Twin Lake Area Fisherman, the moment you’ve been waiting for is finally here!
After a two-year-long hiatus, the North Arkansas Fly Fishers’ (NAFF) annual Sowbug Roundup finally returns to Mountain home on March 24-26 at the Baxter County Fairgrounds.
The big fishing event kicks off from 9 a.m. to 4 p.m. on Thursday and will run through Saturday. The admission price for all three days is $10, with admission being free for parents who bring children 12 or younger.
“It costs $10 to get in for all three days, and here’s the kicker, you have to listen closely, if a kid brings an adult, they both get in for free,” said Mike Tipton, chairman of the Sowbug Roundup. “We’re pretty liberal on it. So for a family to come to the Sowbug Roundup, it don’t cost anything.”
This year’s roundup will feature demonstrations, seminars, and free fly tying classes from over 100 tiers from around the country. While attending, guests can feel free to sit down at a fly fisherman’s table for one on one stories and tips. Experience for those attending range from beginners to experts in the field.
The Sowbug Roundup will also include food from Bookworm Café and live music from Rio Trio, who will perform at the invitation-only dinner for VIPs and special guests on Friday night. Free coffee will be available for all attendees.
This year’s event will feature 20 vendors for guests to visit and shop with. Tipton said all vendors would be fly fishing related.
“We don’t have any Ginsu knives or anything like that,” Tipton said.
NAFF will also be holding various giveaways and raffles throughout the Sowbug Roundup’s three days of fun. Children in attendance can expect to walk away with a prize for attending.
“We’re trying to get young guys involved,” said Tommy Hagan, a board member of NAFF. “Well, on Saturday, we have some contacts, and we’ve got a bunch of fishing rods and all kinds of [stuff], and we give much of this stuff away to the kids, and it’s fun. You talk about some lit-up smiles. Everybody gets something.”
Special attendees for this year will include Duane Hada, a local Mountain Home artist and famous fly tier and guide, and Dave Whitlock of Tahlequah, Okla., one of the world’s oldest and most knowledgeable fly fishermen.
NAFF has worked with Whitlock on some of their various charitable projects, such as designing the improvements to Dry Creek Run. This year, NAFF is establishing an endowment in honor of Whitlock to provide funding for future improvements and maintenance for Dry Creek Run.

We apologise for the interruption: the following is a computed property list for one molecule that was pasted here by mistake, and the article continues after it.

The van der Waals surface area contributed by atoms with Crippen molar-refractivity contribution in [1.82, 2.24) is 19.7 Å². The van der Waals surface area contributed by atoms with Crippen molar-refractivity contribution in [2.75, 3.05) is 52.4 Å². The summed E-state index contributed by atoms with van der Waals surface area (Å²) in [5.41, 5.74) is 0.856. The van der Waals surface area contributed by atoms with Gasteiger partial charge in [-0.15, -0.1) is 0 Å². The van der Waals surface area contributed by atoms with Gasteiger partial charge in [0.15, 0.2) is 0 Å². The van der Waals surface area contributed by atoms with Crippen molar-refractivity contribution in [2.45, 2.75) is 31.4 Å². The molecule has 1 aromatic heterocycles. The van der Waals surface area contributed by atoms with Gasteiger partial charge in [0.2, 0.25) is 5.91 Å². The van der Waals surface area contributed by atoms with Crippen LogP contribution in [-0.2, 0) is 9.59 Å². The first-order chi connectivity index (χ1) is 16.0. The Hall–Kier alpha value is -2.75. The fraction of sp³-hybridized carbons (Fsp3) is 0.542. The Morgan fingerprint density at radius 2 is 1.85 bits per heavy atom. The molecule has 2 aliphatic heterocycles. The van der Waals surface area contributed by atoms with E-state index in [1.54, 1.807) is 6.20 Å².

Whitlock was a former resident of the Twin Lakes area some 15 years ago.
Dry Creek Run is one of the most popular fly fishing spots in the Twin Lakes area and is located right across the street from Norfork National Fish Hatchery. Tipton said the spot is famous because fishermen are “guaranteed to catch a fish if they go there.”
“He’s the guy that really got fly fishermen to fish warm water, like farm ponds and stuff,” Tipton said. “You know, the first to say you could have fun fishing that kind of stuff. He’s in his 80s now, and he’s pretty amazing.”
This year’s Sowbug Roundup was finally approved by NAFF after COVID-19 restrictions around the county began to be lifted two years after the pandemic spread. The Roundups for 2020 and 2021 were canceled due to the pandemic out of concern for causing a superspreader event.
Tipton said this year’s Sowbug Roundup should be a return to form for NAFF and expects that attendance will match previous roundups but also expects that some regulars, including the few international fly tiers that have attended in the past, to not be able to attend due to health concerns and travel restrictions.
Tipton said around 900 people attended the last Sowbug Roundup. Free masks and hand sanitizer will be available for all guests and fly tiers attending this week’s event.
“We had a drop-dead date this year of Feb. 28 that we were going to make our final decision on,” Hagan said. “Thank the Lord, the pendulum started swinging, and it’s good. We’ve over 2,000 masks donated to us. I’ve collected over a thousand pens for people, so for all of the auctions, they’ll have their own pen.”
Money raised from the Sowbug Roundup prepares for next year’s roundup and towards conservation and charity, like at Dry Creek Run or with NAFF’s pavilion at McCabe Park in Mountain Home.
Tipton said NAFF has had to be frugal these past few years due to a lack of fundraising because of COVID-19 but expects the organization to return to its generous giving roots as life returns to normal.
This year’s Sowbug Roundup is set to be a fun time and officially kicks off Thursday morning here in town.
NAFF Philanthropy over the Years – 2022
$6,000 – $12,000 College Scholarships
$4,000 – Cross Trail Outfitters (youth outdoor program)
$2,000 – $3,000 to present a “name” fly fishing speaker to the public at Bull Shoals White River State Park
$300 – Fly fishing related books and videos to the Baxter County Library
One Time Donations
$17,000 — Pavilion in McCabe Park (2017)
$7,000 – Parking area and picnic tables for Roundhouse Shoals access (2019)
$5,000 – Dry Run Creek renovation (2009)
$1,700 – Steps at Roundhouse Shoals (2013)
$1,500 – Dry Run Creek maintenance (2019)
$1,500 – Raceway diffusers at Norfork National Fish Hatchery
$1,500 – Support of Vibert Box Instruction Video (IFFF DVD)
$1,000 – Towards covered picnic area at White Hole Access (2011)
$1,000 – Research project on native lamprey eels (2012)
$1,000 – Trout Nature Center Banquets ($250 / 2011-2014)
$500 – Alternative School Fly Fishing Class (2013)
$500 – Alternative School Fly Fishing Class (2014)
$600 – Alternative School Fly Fishing Class (2015)
$500 – Contribute toward cost of live music at Cotter Trout Fest (2014 – 2018) Crooked Creek facilities and support of USA Youth Fly Fishing team